Home > Manga Reviews, Reviews > To Your Eternity, Vols. 3 + 4

To Your Eternity, Vols. 3 + 4

Cover to "To Your Eternity, Vol. 4"To Your Eternity, Vols. 3 + 4
by Yoshitoki Oima, translated by Steven LeCroy.
Kodansha Comics
Rating: Older Teen (16 +)

As Fushi—a bizarre shape shifting being of unknown origin—makes their way through a fantasy laden world, absorbing information and likeness from those it encounters, it slowly begins to grow and develop a sense of self-awareness and individual identity. Yet, what will this sense of self bring to Fushi? How will the time it spends with the abandoned, mutilated, masked, servant boy known as Gugu shape its world view? Yoshitoki Oima’s moving exploration of humanity and existence continues with To Your Eternity, Vol. 3 + 4!

One of the most interesting things about To Your Eternity is the format Yoshitoki Oima uses to tell the story. Instead of establishing a main character and a regular supporting cast the series, so far at least, is almost an anthology. It follows Fushi as they weave their way in and out of the lives and stories of others, while they almost take the role of a supporting player. This ever shifting cast of characters and situations, allows Oima to tell a wide variety of tales in any number of settings without getting bogged down in a single, dominating, narrative or being beholden to a specific long term group of characters beyond Fushi. This tactic is on clear display in these two volumes, as the main story revolves around the young man known as Gugu.

Page from "To Your Eternity, Vol. 3"

An emotional moment from “To Your Eternity, Vol. 3” showing Gugu attempting to re-enter society without the mask.

Born into poverty, Gugu was a good natured, hard working, young man until a moment of selflessness resulted in an injury which mutilated his face to the point where he’s forced to wear a mask simply to interact with others. A lot of time is given over to following Gugu’s life as he struggles to survive and find happiness despite some truly horrible circumstances. When Fushi is finally introduced, the story is firmly about Gugu and Fushi is cast in a supporting role. Thus, this arc finds itself framed by the larger story about Fushi’s dawning awareness of self as an individual being. The friendship between the undifferentiated Fushi and the outcast Gugu proves mutually beneficial, as Gugu slowly comes to regain his own sense of humanity and belonging, despite his monstrous appearance, Fushi’s own sense of humanity and individuality deepens. By the end of these volumes, Gugu’s story comes to end, while Fushi’s continues, carrying with them the lessons and personality developed through his friendship with Gugu and the rest of the cast from this arc. It’s a wonderful approach to an ongoing series, which also helps to ensure that there is no throwaway or filler story, as each encounter and story Fushi interacts with results in them developing some new personality element or physical ability. Everything is ultimately funneled into the emotional and personal growth of Fushi.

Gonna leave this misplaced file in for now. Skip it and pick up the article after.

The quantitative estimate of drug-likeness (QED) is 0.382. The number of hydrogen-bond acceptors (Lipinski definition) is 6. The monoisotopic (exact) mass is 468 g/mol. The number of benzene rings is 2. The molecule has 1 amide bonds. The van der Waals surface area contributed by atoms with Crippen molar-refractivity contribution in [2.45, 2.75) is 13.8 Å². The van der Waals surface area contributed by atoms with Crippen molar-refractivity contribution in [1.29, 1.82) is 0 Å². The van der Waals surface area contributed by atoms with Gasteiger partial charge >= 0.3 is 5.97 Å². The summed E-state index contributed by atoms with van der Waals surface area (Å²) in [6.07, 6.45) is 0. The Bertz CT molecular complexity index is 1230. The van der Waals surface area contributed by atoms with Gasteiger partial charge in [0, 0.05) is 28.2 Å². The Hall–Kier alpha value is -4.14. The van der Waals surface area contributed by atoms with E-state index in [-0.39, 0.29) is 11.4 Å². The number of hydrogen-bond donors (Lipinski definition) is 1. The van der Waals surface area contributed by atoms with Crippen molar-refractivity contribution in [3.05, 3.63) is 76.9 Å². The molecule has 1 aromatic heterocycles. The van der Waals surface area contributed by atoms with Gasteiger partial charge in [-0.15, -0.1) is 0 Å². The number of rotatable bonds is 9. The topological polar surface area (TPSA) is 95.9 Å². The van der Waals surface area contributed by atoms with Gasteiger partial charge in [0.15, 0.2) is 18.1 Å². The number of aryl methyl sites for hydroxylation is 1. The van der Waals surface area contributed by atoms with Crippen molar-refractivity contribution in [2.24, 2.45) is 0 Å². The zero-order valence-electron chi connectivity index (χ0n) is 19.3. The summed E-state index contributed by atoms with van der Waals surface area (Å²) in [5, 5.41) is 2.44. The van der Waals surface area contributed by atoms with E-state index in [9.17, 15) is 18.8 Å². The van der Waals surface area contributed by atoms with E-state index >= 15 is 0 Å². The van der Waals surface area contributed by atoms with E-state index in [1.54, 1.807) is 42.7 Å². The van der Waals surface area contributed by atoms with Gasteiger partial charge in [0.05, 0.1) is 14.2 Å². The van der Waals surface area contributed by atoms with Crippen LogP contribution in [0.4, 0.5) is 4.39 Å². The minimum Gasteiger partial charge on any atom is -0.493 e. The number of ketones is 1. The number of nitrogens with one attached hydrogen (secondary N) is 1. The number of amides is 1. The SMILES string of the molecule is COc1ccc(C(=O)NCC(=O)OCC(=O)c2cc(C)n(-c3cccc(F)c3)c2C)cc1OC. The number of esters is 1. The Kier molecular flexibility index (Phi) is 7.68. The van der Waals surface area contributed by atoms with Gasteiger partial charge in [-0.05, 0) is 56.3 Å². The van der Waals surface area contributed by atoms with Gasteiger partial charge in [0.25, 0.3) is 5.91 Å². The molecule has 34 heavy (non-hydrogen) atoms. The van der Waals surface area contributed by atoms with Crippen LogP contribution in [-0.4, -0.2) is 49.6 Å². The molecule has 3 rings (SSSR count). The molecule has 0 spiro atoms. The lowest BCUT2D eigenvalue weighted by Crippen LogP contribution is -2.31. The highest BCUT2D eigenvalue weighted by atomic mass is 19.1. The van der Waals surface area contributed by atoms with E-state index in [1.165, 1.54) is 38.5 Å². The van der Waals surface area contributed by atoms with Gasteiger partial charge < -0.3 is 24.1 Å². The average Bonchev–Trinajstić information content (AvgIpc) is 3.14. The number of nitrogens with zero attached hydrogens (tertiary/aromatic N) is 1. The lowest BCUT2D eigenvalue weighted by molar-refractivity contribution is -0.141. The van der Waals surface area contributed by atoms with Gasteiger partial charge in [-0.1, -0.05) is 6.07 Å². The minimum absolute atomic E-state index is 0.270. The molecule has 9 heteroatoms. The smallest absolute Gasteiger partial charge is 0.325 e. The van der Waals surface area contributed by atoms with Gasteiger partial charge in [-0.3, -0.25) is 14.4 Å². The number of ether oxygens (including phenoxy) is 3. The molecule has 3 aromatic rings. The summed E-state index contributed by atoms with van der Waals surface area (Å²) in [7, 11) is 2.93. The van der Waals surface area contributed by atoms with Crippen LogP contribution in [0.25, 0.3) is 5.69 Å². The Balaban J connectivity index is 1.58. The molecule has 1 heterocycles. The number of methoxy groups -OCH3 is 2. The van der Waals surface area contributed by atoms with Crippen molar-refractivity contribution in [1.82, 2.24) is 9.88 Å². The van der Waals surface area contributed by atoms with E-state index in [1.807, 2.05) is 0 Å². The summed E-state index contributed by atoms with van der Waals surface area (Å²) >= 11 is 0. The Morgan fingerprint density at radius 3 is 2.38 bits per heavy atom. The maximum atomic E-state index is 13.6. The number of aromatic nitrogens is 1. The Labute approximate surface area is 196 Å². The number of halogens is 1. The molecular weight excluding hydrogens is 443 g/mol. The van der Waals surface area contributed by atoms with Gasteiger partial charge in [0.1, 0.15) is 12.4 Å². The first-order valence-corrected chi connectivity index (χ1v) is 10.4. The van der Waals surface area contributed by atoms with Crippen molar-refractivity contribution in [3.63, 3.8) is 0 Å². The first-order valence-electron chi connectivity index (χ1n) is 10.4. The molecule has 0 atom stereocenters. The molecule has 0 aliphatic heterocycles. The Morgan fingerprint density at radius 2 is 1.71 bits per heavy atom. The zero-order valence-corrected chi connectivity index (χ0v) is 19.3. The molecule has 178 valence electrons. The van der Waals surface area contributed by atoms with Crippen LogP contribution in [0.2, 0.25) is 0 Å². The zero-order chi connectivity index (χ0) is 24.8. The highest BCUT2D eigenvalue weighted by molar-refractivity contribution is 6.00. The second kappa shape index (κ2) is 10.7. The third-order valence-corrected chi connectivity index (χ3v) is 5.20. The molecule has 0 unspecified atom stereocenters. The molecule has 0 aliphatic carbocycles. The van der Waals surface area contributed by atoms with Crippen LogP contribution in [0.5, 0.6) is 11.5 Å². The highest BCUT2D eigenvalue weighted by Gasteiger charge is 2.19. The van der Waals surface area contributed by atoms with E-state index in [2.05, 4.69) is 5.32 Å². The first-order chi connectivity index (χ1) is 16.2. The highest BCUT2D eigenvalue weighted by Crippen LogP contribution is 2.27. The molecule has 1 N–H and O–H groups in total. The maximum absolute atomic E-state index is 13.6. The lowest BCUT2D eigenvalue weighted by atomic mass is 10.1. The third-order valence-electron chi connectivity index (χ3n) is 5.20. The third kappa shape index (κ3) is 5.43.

This shape shifting ability is one of the most interesting aspects of To Your Eternity, as it parallels questions of identity often faced by protagonists in cyberpunk stories. Fushi’s ability to literally lose memories calls into question ideas of identity and, combined with their shape shifting ability, externalizes and literalizes ideas of the interconnectedness of the development of individual identity. Paradoxically, the more people Fushi absorbs and is emotionally connected with, the more individualized they become. Losing the memory of an individual leads to a regression, something that not only affects Fushi’s knowledge and abilities, but something which is surprisingly powerful for readers to watch, as Yoshitoki Oima depicts literal holes in Fushi’s memory. There’s an amazing powerful sense of loss present in pages where events are remembered, but the absence of those involved are depicted via a void; empty, blank profiles where a person once existed. Fushi’s frustration and desperation to regain the memories is palpable and its impossible to not feel for them. Especially as their dawning sense of humanity makes them more fully aware of what is being taken from them.

With To Your Eternity, Vols. 3 + 4, Yoshitoki Oima continues to impress! Her ability to create compelling and sympathetic characters, while also using them to tackle much larger questions helps this tale stand out amongst racks clogged with fantasy series. The series continues to be a highly engaging, emotional, thought provoking read that’s sure to leave readers wanting more.

To Your Eternity, Vols. 3 + 4 are available now from Kodansha Comics. Review copies provided by the publisher.

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